History of hysteria: How much of Apple do consumers want?

History of hysteria: How much of Apple do consumers want?
iPhone announcements generate as much as more than twice as much buzz for its fans compared to its competitors.

dubai - Interest on each iPhone has varied year by year.



By Alvin R. Cabral

Published: Thu 13 Sep 2018, 8:53 PM

The iPhone has developed a cult following, but despite the annual anticipation, hype and first-day-of-sales queues, interest on each iPhone has varied year by year.

In the UAE alone, the iPhone following is very evident. Khaleej Times has witnessed how the country's three Apple Stores - two in Dubai and one in Abu Dhabi - welcome thousands of customers on launch day, a good number of which queue up as early as before 6am.

And even before the stores were opened - particularly, with the iPhone 6 - loyal fans have lined up at retailers for midnight launches.

On a global scale, while there is indeed constant interest in new iPhones, the level varies each year because of specific reasons.

An extensive study from trade-in price-comparison site BankMyCell shows that, for starters, iPhone announcements generate as much as more than twice as much buzz for its fans compared to its competitors.

In terms of buyer interest, the iPhone 6 posted the highest spike in the study, with a 100 per cent rise in September 2014. This is most probably because of its redesign, the first complete overhaul Apple made with its flagship.

And speaking of that metric, curiously, last year's iPhone X - the next major redesign - peaked at 'only' 78 per cent in November 2017; its high price tag may have been a factor in not matching up with the two highest on the list. The devices that were launched alongside it, the iPhone 8 and 8 Plus, rose 50 per cent in September of that year.

Second to the iPhone 6 was the iPhone 5 in 2012, with a 98 per cent spike in September of that year. Again, design played a major role: the iPhone 5 was the first in the line to feature a bigger screen.

If you overlay this with reselling, it was practically a given that the two devices preceding the iPhone 5 and 6, the 4S and 5S, come in at one and two, with interest growing 29 per cent and 28 per cent, respectively.

A consequence of this interest is the price of the phones put up for resale: the study found out that when the iPhone 6 was announced, valuations of the iPhone 5 shot up to as much as 1,400 per cent.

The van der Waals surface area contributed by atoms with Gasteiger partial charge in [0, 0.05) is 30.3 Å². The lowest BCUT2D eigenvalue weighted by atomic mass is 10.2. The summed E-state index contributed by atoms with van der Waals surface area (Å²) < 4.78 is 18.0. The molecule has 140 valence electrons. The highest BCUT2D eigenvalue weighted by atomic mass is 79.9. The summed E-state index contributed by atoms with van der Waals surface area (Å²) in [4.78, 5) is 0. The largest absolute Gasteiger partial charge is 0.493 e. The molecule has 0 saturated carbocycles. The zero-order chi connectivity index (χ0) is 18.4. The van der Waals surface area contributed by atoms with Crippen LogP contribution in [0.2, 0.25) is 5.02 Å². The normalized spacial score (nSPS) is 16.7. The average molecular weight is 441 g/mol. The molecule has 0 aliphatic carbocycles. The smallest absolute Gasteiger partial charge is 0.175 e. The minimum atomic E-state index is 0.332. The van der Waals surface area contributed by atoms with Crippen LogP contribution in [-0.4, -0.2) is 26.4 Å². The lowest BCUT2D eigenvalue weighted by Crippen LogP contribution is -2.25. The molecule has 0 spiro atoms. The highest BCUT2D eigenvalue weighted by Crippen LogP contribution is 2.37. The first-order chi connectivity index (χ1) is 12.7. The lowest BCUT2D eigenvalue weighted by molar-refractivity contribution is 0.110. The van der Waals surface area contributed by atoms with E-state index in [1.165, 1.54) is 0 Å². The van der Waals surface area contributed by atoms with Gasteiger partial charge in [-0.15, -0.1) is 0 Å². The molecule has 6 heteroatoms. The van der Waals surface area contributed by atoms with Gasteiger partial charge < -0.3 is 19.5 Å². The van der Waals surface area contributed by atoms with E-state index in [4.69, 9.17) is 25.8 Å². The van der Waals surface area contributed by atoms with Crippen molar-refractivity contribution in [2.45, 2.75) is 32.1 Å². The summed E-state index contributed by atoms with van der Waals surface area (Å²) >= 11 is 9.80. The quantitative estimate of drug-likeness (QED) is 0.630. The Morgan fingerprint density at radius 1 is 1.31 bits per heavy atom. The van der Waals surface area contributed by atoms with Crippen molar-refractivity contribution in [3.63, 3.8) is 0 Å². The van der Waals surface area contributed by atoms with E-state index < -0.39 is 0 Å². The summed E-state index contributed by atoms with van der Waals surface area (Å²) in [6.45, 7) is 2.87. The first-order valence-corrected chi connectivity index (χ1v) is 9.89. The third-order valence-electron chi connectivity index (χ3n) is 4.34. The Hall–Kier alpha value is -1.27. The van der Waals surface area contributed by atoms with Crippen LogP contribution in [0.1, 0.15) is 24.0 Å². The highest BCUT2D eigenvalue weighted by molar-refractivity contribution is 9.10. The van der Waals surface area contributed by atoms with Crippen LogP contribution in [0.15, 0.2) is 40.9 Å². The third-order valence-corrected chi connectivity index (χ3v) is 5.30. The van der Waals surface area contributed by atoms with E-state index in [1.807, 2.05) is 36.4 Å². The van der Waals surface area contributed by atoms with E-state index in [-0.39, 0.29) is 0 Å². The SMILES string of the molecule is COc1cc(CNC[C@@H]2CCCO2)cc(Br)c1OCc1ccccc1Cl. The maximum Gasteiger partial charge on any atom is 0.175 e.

Design has apparently affected interest in the iPhone: after the iPhone 5 and 6, there was a drop in this figure. The lull was more notable with the latter: with the same design as the 6, interest in the 6S and 7 inched up only 51 per cent and 65 per cent, respectively, in September of the years they were launched (2015 and 2016).

The iPhone SE, meanwhile, piqued only a 31 per cent rise in interest in April 2016.

The study zeroed in on a specific period to magnify this exercise even more. Compared with three months before, queries for the iPhone 3G posted the highest increase, spiking 230 per cent. The iPhone 4 was next with 217.65 per cent, followed by the iPhone 6 with 203.03 per cent.

Related to this, trade-in interest peaked at 100 per cent for the iPhone 5, followed by the iPhone 6. In the three-month window, the iPhone 3G once again topped with a 366.67 per cent leap, followed by the iPhone 5 (354.55 per cent) and iPhone 4 (312.5 per cent).

The iPhone SE, once again, was a downer: the three-month comparison showed 3.03 per cent less interest in buying it and an even worse 10 per cent less interest in trade-in. A reason for the latter is that users are keen to keep it as a trophy, being the last of its design.

- alvin@khaleejtimes.com
(Reporting from San Jose, California)


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